Saturday, July 03, 2010
A Quack in the Void
Twitter Sonnet #158
Boiling green pennies are counterfeit.
Monochrome memories serve Darth Vader.
Some bohemians become Boba Fett.
There's no time for crucial questions later.
Bottle renders a glass irrelevant.
Paper base crumbles to soaking absinthe.
Liquid web is propriety solvent.
Ink names lurk inside a phonebook labyrinth.
Crossroads rabbit challenges a Chevy.
Spider web burkas forcibly observed.
Party goers find fake feathers heavy.
Exactly sliced bread rectangles are served.
Warm ice coffee stalagmites pierce the air.
Still stone is as adequately aware.
I watched episodes 15 and 16 of Neon Genesis Evangelion with breakfast to-day because I wanted to see the Dirac Sea Angel again. But in addition to that, I was amazed to see how many great bits had been skipped over by the new movie--Asuka's crush on Kaji, Shinji thinking Rei looks motherly wringing a wet cloth, Shinji playing cello, Kaji carrying a drunken Misato home on his back, Asuka kissing Shinji out of boredom, Shinji's childish overconfidence after being praised by Misato. And everything flows much better, feeling more like a narrative than the clips collage the movie felt like.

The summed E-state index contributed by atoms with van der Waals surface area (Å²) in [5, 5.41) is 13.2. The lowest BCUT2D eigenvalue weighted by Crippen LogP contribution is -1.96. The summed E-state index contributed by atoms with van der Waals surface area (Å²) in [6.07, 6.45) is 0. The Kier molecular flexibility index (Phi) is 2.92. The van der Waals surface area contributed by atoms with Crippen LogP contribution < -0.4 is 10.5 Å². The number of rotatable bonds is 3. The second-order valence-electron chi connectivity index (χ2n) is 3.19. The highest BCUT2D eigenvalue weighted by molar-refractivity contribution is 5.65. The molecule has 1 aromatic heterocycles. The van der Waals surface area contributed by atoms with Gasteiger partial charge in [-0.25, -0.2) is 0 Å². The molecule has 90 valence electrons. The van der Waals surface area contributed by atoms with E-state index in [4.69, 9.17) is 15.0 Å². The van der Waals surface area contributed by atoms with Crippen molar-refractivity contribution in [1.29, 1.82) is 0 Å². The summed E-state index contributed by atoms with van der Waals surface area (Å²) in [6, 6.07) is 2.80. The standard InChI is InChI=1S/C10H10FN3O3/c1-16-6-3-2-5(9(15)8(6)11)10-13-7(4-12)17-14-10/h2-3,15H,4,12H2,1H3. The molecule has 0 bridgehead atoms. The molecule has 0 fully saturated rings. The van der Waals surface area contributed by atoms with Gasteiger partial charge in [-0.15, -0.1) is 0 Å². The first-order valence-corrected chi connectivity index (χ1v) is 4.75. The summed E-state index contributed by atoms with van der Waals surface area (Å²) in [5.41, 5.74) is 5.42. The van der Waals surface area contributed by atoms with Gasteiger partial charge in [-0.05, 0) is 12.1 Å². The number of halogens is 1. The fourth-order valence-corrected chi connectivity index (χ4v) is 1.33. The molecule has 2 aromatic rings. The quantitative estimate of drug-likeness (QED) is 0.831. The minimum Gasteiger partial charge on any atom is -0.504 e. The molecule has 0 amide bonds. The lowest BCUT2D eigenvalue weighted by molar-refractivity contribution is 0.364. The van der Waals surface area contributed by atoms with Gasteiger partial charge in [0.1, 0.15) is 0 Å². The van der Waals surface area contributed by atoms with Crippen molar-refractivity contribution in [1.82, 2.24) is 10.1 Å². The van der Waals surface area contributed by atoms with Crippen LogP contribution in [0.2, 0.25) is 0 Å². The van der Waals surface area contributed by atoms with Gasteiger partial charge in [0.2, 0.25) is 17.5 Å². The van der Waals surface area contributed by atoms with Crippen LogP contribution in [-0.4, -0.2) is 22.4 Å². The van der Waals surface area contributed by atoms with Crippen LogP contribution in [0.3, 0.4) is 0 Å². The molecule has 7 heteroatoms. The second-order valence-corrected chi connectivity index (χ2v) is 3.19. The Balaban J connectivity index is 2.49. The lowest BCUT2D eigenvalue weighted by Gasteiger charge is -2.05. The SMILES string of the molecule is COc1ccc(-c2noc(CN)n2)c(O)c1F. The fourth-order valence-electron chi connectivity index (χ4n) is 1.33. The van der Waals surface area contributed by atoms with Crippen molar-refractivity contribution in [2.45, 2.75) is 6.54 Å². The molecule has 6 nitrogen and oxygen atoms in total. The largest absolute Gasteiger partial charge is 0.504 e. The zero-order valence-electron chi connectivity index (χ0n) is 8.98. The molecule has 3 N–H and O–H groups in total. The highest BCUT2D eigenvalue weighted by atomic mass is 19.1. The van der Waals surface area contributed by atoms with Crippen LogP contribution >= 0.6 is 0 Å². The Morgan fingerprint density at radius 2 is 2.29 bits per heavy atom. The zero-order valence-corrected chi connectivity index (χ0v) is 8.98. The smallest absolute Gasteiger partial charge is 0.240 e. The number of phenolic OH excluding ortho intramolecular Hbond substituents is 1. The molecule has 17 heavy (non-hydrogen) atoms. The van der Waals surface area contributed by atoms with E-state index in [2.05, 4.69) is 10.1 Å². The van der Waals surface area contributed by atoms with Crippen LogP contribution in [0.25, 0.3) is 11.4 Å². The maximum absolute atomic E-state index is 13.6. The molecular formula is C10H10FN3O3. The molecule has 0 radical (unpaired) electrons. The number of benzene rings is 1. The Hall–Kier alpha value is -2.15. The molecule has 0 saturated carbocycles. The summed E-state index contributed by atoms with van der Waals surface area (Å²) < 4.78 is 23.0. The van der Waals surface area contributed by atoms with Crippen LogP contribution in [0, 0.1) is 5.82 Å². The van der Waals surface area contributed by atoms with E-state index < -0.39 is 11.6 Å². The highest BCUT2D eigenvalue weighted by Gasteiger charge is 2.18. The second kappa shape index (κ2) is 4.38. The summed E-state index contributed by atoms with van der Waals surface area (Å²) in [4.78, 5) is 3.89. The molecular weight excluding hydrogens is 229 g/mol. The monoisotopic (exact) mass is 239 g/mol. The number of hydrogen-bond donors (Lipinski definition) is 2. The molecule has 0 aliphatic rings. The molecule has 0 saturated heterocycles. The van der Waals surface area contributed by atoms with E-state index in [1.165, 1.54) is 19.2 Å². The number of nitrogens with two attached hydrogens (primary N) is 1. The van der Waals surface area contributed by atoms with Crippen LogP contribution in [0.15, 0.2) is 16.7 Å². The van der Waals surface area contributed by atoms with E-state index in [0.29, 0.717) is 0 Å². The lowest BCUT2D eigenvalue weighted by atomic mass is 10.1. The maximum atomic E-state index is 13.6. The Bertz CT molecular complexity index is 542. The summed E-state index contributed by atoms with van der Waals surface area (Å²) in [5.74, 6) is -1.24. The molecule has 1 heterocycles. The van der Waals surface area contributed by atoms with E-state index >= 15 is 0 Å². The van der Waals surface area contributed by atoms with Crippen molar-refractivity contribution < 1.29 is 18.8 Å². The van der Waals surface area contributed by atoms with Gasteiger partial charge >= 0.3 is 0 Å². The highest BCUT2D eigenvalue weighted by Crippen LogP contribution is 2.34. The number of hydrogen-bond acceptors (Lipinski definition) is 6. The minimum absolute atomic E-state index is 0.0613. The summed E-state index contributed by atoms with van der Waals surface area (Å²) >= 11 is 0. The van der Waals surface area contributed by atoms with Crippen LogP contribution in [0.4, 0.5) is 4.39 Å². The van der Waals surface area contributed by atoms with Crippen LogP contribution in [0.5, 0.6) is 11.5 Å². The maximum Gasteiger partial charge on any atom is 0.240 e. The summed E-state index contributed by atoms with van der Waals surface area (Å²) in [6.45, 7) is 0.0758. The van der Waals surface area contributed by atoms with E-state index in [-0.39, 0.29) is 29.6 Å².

To be fair, some of the skipped stuff was extraneous, like Kaji's investigation of the Marduk Institute. We eventually find out the Marduk Institute, which was responsible for choosing the Eva pilots, was a puppet organisation and that Nerv was really picking the pilots. I'm pretty sure everyone reacted to that revelation with a solid, "So what?" But I like the scene where Kaji speaks to an informant in Kyoto--the woman never moves, but her cats do.
And I loved how there was no cgi. Everything was coloured with actual paint, too.
The television hasn't picked up channels for a couple weeks here, and since I like having it on while I'm making dinner, I've been putting in DVDs I feel okay not giving my undivided attention to. I had one of my Duck Tales DVDs in, and I was marvelling again at the quality of animation for a 1980s series for kids. It looks better than a lot of modern series.
Again, painted with actual paint, and the extraordinary step was taken in places to actually give the characters relatively complex shading for limited light sources. Most shows at the time would rely on cheaper airbrush effects or even simply paint everyone with the same sets of colours regardless of lighting.